If the addresses are set manually, then they can be assigned either randomly, or according to some pattern. The second, of course, is much more common in life. A pattern can be :: 1, :: 2, :: 3 or :: 1001, :: 1002, :: 1003. Also, sometimes, service ports are used as the address, depending on the server: for example, a web server can have the address :: 2: 80.
If we take DHCPv6, then in this case usually the addresses are distributed sequentially from the pool (exactly the same behavior can be observed with a regular DHCPv4 server). In DHCPv6 you can often find a pool like :: 1000-2000 or :: 100-200. Therefore, in the end, we take the alive6 utility (it is included in the THC-IPV6 bundle and, like all the tools considered today, is included by default in Kali Linux) and run:
# alive6 -p eth0 2001:67c:238::0-ffff::0-2 Alive: 2001:db8:238:1::2 [ICMP echo-reply] Alive: 2001:db8:238:3::1 [ICMP echo-reply] Alive: 2001:db8:238:3::2 [ICMP echo-reply] Alive: 2001:db8:238:300::1 [ICMP echo-reply] Scanned 65536 systems in 29 seconds and found 4 systems alive
With this detection of living machines, only the part responsible for the host address will change. Using this approach, you can quite effectively and within a reasonable time frame find live hosts in previously discovered subnets.
But that's not all - of course, you can use DNS. With the advent of IPv6, DNS zone transfers and DNS bruteforces in the dictionary have not gone away. Applying all these techniques together, you can detect up to 80% of all included hosts in a given IPv6 subnet, which is very good. If only one host is compromised, it will not be difficult to find all its neighbors using multicast. It will be enough to run the same utility alive6, only with the -l switch.
From the latest features of THC-IPV6, and in particular the alive6 utility, one can note the ability to search for live hosts by passing an entire IPv4 subnet as a pattern for enumeration:
# alive6 -4 192.168.0/24
If we take the classic scan, then practically nothing has changed. The same Nmap, the same port scan options, the only difference is that now you can scan only one host at a time, but this is an obvious solution.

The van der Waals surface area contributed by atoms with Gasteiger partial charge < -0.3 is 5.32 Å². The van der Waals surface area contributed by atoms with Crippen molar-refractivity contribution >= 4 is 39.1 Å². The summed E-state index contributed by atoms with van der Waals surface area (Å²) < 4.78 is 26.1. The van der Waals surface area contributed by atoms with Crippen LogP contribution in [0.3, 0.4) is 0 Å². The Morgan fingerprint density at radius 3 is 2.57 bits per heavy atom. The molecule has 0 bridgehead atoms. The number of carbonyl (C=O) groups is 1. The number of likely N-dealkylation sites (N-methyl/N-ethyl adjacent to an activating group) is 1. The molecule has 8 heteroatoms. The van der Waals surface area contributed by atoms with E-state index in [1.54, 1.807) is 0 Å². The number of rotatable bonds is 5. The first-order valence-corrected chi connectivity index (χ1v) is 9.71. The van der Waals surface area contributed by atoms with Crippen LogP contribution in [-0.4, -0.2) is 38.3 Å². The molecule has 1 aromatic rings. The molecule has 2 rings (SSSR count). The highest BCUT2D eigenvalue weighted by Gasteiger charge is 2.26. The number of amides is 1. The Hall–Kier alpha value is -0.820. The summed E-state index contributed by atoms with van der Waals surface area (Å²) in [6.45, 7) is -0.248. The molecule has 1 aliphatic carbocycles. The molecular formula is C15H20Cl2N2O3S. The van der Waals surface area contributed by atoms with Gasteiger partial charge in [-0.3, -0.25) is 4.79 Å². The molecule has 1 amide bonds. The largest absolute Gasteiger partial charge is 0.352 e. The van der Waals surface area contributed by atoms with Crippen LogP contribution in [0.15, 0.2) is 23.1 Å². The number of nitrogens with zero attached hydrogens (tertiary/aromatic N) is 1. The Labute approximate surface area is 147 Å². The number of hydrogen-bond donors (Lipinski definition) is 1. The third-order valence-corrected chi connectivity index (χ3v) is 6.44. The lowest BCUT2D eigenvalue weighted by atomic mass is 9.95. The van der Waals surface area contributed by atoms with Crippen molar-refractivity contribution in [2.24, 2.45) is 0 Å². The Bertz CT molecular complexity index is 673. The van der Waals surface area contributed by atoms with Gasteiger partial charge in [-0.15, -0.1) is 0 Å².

Perhaps the only additional technique for port scanning is to scan IPv4 first, and then obtain IPv6 information on these hosts. That is a kind of extension of the attack surface. For this, you can use both the ipv6_neighbor metasplit auxiliary module and separate ipv6_surface_analyzer scripts. They work on a similar principle - they take an IPv4 subnet at the input, scan it, find live hosts, check ports for openness, and then, having determined the MAC address, calculate the IPv6 address from it and already try to work on it. Sometimes this really helps, but in some cases (privacy option) IPv6 addresses cannot be found, even though they are.
When using IPv4 and ARP, it was quite useful to watch the ARP cache sometimes; on Linux, on a Windows platform, this could be done using the arp -a command.
Now, in the case of IPv6, in Linux, the ip -6 neighbor show command is used to view neighbors, and in a Windows environment this can be done with the netsh interface ipv6 show neighbors command.
Perimeter Threats IPv6
If you look at the external perimeter, you can find that many companies that have already begun to implement IPv6 are in no hurry to close their administrative ports (SSH, RDP, Telnet, VNC, and so on). And if almost everyone is trying to filter IPv4 somehow, then they either forget about IPv6 or don’t know that they need to be protected in the same way as in the case of IPv4. And if you can partially understand the IPv4 telnet used - for example, limited memory or CPUs do not allow full use of SSH - then every device that supports IPv6 today will simply be guaranteed to support SSH as well. There are even cases when ISPs expose IPv6 administrative ports on their routers. It turns out that even providers are more vulnerable to IPv6 attacks. This happens for various reasons. Firstly, there are not many good IPv6 firewalls, and secondly, they still need to be bought and configured. Well, the most important reason is that many do not even suspect IPv6 threats. There is also an opinion that while there are no IPv6 hackers, malware and IPv6 attacks, there seems to be nothing to protect from.
Threats Waiting Inside LAN
If you recall IPv4, then there will be three attacks that are still effective on local networks - ARP spoofing, DHCP spoofing, and ICMP redirects (this class of attacks was covered in detail during my speech at PHDays, so you can search corresponding video on the web).